So IA Firms were started. The firms can employ these adjusters year-round because the firms are contracted by a lot of different insurers. As an independent adjuster employed by a firm, you might handle claims for different insurers for the same storm. Or you might work claims for ABC Insurance Company for a few weeks, and then handle claims for Joe’s Insurance the next few months – all while being employed by the same IA Firm. Or perhaps that firm doesn’t need any adjusters right now. Independent adjusters are usually on multiple rosters and can find work with a different firm. Overall, the flexibility benefits the carriers, the firms, the adjusters, and therefore…the claimants.
The relationship between IA firms and carriers has continued to evolve over time as well. Today, insurance companies regularly rely on IA firms to handle most major disaster work as well as spikes in local “daily” claims. Or they might need to contract daily claims in areas where “holes” have been left from their adjusters who’ve been deployed to a disaster.
There are currently quite a few IA firms. Hundreds, if you count the mom-and-pop outfits throughout the country. Like any industry, there are a few powerful juggernauts with annual revenues reaching a billion dollars, and whose rosters are thousands of adjusters deep.
This arrangement has lead to some interesting changes and challenges within the insurance industry.
The insurance companies want the convenience of a large pool of overflow adjusters available through IA firms when there is a claims spike. They don’t, however, want to lose control over the entire claim experience. After all, these are their customers.
This has created some tension in the industry as it creates a lot of pressure for the IA firms. These Independent Adjusting Firms are competing with each other for the same insurance company contracts. Each firm is assuring the insurer that they can do a better job of handling their claims than the other IA firm.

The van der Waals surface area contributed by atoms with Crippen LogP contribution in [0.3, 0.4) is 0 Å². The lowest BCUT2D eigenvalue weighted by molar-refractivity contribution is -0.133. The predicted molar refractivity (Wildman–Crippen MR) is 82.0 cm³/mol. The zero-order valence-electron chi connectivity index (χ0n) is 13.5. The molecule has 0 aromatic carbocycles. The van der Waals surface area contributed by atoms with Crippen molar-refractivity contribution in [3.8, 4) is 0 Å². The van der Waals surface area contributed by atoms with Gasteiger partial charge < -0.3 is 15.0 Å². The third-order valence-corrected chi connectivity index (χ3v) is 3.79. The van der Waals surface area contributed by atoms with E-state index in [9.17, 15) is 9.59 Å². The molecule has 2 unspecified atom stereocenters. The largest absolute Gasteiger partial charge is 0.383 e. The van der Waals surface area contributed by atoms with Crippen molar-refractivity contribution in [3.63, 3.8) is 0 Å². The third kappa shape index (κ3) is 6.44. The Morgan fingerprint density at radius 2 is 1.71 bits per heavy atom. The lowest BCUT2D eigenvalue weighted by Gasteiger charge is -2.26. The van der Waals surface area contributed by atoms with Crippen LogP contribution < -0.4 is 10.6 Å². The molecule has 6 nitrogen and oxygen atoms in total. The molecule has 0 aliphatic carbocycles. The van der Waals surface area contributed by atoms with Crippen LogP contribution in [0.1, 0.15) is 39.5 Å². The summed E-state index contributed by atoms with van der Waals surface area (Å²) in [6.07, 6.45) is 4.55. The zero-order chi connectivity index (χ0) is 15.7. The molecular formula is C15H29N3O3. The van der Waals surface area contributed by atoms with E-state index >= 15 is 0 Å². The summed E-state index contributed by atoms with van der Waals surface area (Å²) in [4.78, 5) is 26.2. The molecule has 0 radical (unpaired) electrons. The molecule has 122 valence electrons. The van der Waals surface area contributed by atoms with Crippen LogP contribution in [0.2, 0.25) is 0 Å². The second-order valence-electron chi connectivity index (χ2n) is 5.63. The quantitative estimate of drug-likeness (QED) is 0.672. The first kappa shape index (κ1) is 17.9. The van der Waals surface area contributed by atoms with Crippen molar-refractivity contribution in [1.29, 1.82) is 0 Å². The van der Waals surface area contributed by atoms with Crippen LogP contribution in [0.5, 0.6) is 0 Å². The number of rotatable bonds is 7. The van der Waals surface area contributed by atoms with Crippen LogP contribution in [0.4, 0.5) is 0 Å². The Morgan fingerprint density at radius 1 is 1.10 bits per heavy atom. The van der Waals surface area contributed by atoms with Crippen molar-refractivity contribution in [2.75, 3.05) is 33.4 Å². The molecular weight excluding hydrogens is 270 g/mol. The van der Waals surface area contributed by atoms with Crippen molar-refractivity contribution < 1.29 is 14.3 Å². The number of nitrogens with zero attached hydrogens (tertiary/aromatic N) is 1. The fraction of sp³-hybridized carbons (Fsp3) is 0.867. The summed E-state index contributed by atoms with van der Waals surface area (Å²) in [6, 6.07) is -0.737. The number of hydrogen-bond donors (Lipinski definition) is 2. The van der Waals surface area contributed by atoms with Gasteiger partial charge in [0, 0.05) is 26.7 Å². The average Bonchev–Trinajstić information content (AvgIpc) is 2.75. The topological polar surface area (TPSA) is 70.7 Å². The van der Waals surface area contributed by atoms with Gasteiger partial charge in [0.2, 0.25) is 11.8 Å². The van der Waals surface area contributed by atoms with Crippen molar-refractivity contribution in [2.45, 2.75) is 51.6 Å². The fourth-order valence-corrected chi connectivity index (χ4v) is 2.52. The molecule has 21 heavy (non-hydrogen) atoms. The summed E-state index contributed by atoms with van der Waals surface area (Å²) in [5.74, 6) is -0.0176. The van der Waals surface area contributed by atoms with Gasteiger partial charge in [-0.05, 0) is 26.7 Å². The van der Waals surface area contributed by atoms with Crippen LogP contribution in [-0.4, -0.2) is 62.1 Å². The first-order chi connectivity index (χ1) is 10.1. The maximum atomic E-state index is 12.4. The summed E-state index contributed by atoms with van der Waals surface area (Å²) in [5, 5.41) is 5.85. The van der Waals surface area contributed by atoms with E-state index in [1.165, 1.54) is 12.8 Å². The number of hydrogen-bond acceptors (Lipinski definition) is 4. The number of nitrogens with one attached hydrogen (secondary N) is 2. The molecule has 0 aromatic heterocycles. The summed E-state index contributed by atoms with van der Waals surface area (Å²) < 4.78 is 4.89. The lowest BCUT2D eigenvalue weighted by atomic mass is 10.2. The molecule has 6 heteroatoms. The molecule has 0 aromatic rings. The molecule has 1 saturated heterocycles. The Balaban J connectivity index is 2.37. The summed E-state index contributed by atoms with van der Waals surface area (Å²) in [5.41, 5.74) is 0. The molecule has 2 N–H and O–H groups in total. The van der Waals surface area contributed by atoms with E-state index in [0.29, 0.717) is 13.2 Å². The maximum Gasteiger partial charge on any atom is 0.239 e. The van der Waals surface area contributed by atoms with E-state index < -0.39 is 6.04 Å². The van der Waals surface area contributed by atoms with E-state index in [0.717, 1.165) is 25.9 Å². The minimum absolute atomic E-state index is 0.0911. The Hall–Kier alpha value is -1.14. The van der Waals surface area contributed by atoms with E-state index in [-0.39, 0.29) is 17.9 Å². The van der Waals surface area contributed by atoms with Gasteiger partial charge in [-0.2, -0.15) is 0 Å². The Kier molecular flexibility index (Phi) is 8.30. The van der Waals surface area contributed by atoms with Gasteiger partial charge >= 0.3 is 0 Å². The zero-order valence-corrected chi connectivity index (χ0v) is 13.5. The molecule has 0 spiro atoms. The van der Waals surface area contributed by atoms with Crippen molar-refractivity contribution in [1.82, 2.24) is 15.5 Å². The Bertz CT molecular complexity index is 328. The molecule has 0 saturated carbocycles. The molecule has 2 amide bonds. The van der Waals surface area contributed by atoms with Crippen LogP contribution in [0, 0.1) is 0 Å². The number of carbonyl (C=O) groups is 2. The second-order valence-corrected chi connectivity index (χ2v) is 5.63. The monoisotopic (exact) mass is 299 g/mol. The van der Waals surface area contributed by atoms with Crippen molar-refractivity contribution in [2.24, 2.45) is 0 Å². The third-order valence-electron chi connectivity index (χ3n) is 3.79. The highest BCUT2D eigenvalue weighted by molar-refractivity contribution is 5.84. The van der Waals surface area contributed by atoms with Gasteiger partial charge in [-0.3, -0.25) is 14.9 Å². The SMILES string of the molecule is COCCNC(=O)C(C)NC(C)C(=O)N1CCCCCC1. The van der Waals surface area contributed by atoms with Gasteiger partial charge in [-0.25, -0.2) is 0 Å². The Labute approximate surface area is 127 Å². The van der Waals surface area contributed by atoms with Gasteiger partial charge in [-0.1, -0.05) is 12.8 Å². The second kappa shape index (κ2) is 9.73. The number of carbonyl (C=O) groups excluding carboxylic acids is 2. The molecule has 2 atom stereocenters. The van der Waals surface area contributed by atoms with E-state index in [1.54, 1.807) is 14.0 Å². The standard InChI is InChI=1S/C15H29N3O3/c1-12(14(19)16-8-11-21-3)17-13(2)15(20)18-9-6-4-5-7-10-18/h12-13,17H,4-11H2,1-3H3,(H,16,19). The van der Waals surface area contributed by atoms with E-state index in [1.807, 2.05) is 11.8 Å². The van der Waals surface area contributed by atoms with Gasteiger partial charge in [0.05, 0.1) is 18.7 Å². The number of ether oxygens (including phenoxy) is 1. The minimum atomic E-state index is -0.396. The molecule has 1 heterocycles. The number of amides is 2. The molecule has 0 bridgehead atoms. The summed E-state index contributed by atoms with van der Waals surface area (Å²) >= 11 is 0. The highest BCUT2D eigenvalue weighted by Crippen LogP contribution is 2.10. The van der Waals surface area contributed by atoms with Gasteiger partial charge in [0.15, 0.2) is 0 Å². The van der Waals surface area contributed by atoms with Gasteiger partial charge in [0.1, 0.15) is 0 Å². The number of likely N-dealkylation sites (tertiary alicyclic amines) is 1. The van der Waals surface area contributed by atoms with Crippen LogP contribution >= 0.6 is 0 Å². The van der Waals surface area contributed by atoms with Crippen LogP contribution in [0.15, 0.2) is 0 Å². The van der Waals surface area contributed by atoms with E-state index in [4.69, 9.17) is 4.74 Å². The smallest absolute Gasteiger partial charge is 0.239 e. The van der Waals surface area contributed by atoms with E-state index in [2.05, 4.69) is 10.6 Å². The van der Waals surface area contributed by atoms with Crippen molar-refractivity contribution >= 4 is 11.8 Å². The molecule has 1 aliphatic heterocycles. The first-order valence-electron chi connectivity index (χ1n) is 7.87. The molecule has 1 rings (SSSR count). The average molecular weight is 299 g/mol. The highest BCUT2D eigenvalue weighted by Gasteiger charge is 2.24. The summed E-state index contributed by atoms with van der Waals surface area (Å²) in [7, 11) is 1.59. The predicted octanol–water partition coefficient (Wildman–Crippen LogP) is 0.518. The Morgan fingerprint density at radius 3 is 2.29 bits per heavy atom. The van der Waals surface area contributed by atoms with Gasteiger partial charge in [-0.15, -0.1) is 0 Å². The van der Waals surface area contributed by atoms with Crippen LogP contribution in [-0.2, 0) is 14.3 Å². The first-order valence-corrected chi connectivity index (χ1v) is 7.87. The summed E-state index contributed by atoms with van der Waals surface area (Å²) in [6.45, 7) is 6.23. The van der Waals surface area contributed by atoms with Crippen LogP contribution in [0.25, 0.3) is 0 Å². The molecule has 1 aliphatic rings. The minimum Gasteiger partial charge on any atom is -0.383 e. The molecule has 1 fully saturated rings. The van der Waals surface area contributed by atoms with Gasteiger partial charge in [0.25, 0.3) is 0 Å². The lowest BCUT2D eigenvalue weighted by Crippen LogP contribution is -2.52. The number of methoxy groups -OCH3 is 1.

The larger, more successful IA firms have contracts with large, well-known insurance companies, and the pressure for these companies to perform and stay in good graces with them is intense. In turn, the insurance companies have elaborate methods of evaluating the performance of the IA firms to whom they contract, and – based on that rating – the IA firms can win or lose large percentages of that insurance company’s claims year-to-year.
So what does this mean for you, the independent adjuster? First, you should know that the IA firms never have enough qualified adjusters; they’re always looking to fortify their rosters with more and better adjusters. The promises they make to the insurance companies are huge, and they must have the manpower to perform. That’s the good news; IA firms always want more qualified adjusters.
Of course, the flip-side of the coin is that if they hire unqualified adjusters, they can do great damage to their relationship with their clients – the insurers (not to mention the tremendous burden and cost of trying to manage sub-par adjusters during a catastrophe). So an adjuster, you need to perform well. You need to make your IA Firm shine and your manager look good.
The bottom-line message, though, is good news; the industry is strong, and talent is always in demand. As we’ve noted in other articles, the insurance industry as a whole is filled with baby-boomers who have earned their retirement and are ready to take that step. It needs fresh, new talent to re-fill the ranks, especially as weather-related catastrophes continue to increase.
If you’re ready to take that first step, we can help.